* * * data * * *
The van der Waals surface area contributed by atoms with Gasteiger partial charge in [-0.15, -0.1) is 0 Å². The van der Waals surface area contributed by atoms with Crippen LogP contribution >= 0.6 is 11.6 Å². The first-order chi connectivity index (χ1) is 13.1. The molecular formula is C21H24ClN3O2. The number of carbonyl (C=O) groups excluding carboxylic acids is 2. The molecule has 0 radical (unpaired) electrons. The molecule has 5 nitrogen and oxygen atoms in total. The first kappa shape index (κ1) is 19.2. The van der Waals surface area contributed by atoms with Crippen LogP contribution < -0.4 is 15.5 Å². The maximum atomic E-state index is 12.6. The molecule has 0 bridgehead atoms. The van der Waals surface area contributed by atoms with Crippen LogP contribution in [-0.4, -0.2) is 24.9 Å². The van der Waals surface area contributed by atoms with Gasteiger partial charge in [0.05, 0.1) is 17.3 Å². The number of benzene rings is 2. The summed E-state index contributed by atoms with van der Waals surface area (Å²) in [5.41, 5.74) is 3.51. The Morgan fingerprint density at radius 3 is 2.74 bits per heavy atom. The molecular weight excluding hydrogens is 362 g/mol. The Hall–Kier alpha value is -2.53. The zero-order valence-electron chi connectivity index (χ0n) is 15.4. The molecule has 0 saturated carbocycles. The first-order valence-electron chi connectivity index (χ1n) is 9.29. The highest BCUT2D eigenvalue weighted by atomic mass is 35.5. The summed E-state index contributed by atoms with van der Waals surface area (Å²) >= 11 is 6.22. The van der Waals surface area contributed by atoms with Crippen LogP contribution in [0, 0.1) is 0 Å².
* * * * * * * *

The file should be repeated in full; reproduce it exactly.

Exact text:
The van der Waals surface area contributed by atoms with Gasteiger partial charge in [-0.15, -0.1) is 0 Å². The van der Waals surface area contributed by atoms with Crippen LogP contribution >= 0.6 is 11.6 Å². The first-order chi connectivity index (χ1) is 13.1. The molecular formula is C21H24ClN3O2. The number of carbonyl (C=O) groups excluding carboxylic acids is 2. The molecule has 0 radical (unpaired) electrons. The molecule has 5 nitrogen and oxygen atoms in total. The first kappa shape index (κ1) is 19.2. The van der Waals surface area contributed by atoms with Crippen LogP contribution < -0.4 is 15.5 Å². The maximum atomic E-state index is 12.6. The molecule has 0 bridgehead atoms. The van der Waals surface area contributed by atoms with Crippen LogP contribution in [-0.4, -0.2) is 24.9 Å². The van der Waals surface area contributed by atoms with Gasteiger partial charge in [0.05, 0.1) is 17.3 Å². The number of benzene rings is 2. The summed E-state index contributed by atoms with van der Waals surface area (Å²) in [5.41, 5.74) is 3.51. The Morgan fingerprint density at radius 3 is 2.74 bits per heavy atom. The molecular weight excluding hydrogens is 362 g/mol. The Hall–Kier alpha value is -2.53. The zero-order valence-electron chi connectivity index (χ0n) is 15.4. The molecule has 0 saturated carbocycles. The first-order valence-electron chi connectivity index (χ1n) is 9.29. The highest BCUT2D eigenvalue weighted by atomic mass is 35.5. The summed E-state index contributed by atoms with van der Waals surface area (Å²) >= 11 is 6.22. The van der Waals surface area contributed by atoms with Crippen LogP contribution in [0, 0.1) is 0 Å².